Friday, July 14, 2006

Heritage Canada Foundation 2004 Annual Report Card - February 21, 2005, Press Release

Heritage Canada's 2004 Annual Report Card Lists Five Worst Losses And Top 10 Most Endangered Places – Press Release

Ottawa, ON, February 21, 2005-The Heritage Canada Foundation has chosen Heritage Day to release its second annual report card - a listing of Canada's ""Top Five" worst building losses and its "Top Ten" most endangered places of 2004. Topping the list of destroyed heritage is Saskatoon's 1931 Gathercole Building, which despite the exhaustive opposition from a citizen's group, was demolished by the City as part of the private sector's redevelopment of the waterfront site. The Gathercole Initiative Group had tried various routes to save the former Saskatoon Technical Collegiate, including its rehabilitation for use as a combined market and arts centre. Its last effort was to try to force a city-wide referendum, which did not succeed, and the historic landmark came down.

The Report Card also features the Hotel Shediac (1855) in Shediac, New Brunswick, one of the oldest hotels in Eastern Canada, and the Salmoni Building (1849), one of the oldest provincially designated properties in Amherstburg, Ontario, which despite public protests and reuse feasibility studies were both demolished.

Each year, several grain elevators and lighthouses disappear from the Canadian landscape. Often left vacant and neglected, these structures are increasingly susceptible to vandalism and fire. Taking fourth and fifth places, respectively, are the Carstairs Grain Elevator in Carstairs, Alberta (1940 and 1976), demolished in October and the Pictou Bar Lighthouse (1903) in Nova Scotia, which was lost to fire.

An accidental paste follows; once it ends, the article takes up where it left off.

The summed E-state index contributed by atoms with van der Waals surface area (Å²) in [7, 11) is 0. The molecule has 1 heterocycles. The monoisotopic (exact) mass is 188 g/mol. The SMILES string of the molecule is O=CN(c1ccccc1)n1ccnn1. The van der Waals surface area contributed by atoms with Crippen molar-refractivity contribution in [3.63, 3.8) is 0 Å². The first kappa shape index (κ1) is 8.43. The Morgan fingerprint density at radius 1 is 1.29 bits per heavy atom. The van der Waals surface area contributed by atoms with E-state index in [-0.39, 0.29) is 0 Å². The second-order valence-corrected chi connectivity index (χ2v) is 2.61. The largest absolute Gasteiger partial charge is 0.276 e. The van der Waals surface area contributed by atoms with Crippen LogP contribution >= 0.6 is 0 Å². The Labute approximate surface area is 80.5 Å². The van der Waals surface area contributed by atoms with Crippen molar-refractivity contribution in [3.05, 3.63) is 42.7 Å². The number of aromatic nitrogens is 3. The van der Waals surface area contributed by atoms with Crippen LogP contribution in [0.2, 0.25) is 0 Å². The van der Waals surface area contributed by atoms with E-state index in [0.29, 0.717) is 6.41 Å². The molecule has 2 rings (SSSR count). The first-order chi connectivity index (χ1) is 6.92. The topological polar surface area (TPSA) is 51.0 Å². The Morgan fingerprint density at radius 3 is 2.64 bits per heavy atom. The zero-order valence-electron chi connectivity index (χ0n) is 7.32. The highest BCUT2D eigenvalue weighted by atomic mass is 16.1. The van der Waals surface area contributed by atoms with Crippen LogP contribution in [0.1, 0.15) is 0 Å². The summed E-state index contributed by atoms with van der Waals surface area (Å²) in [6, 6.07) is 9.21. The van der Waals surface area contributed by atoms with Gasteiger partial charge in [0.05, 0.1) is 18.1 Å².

The second feature of the 2004 Report Card is the foundation's first annual Top 10 List of endangered places in Canada. The list, which was compiled from stories and news items that the foundation has been following and reporting on throughout the year, includes St. Joachim Church in Lakeshore, Ontario; the Roundhouse, E&N Railway in Victoria, British Columbia; Port Dalhousie's heritage conservation district in St. Catharines, Ontario; 5 Place Ville-Marie in Montréal, Quebec; Hamilton, Ontario's Tivoli Theatre; Woodward's Department Store in Vancouver, British Columbia; Edmonton's Immigration Hall; the South House at Rothesay Netherwood School in Rothesay, New Brunswick; the Wright-Scott House in Gatineau, Quebec and lastly, the Harding House in Regina, Saskatchewan.

"Hopefully, by shining a national spotlight on our endangered places, we may be able to generate public and political support for their preservation. And in so doing, prevent them from being featured on any future worst loss lists," said Brian Anthony, the foundation's Executive Director, on the release of the 2004 Report Card.

Heritage Canada continues to promote Heritage Day, the third Monday of February, as a national holiday.

For more information, contact Carolyn Quinn, Director of Communications at cquinn@heritagecanada.org or by phone at (613) 237-5987, ext. 229.

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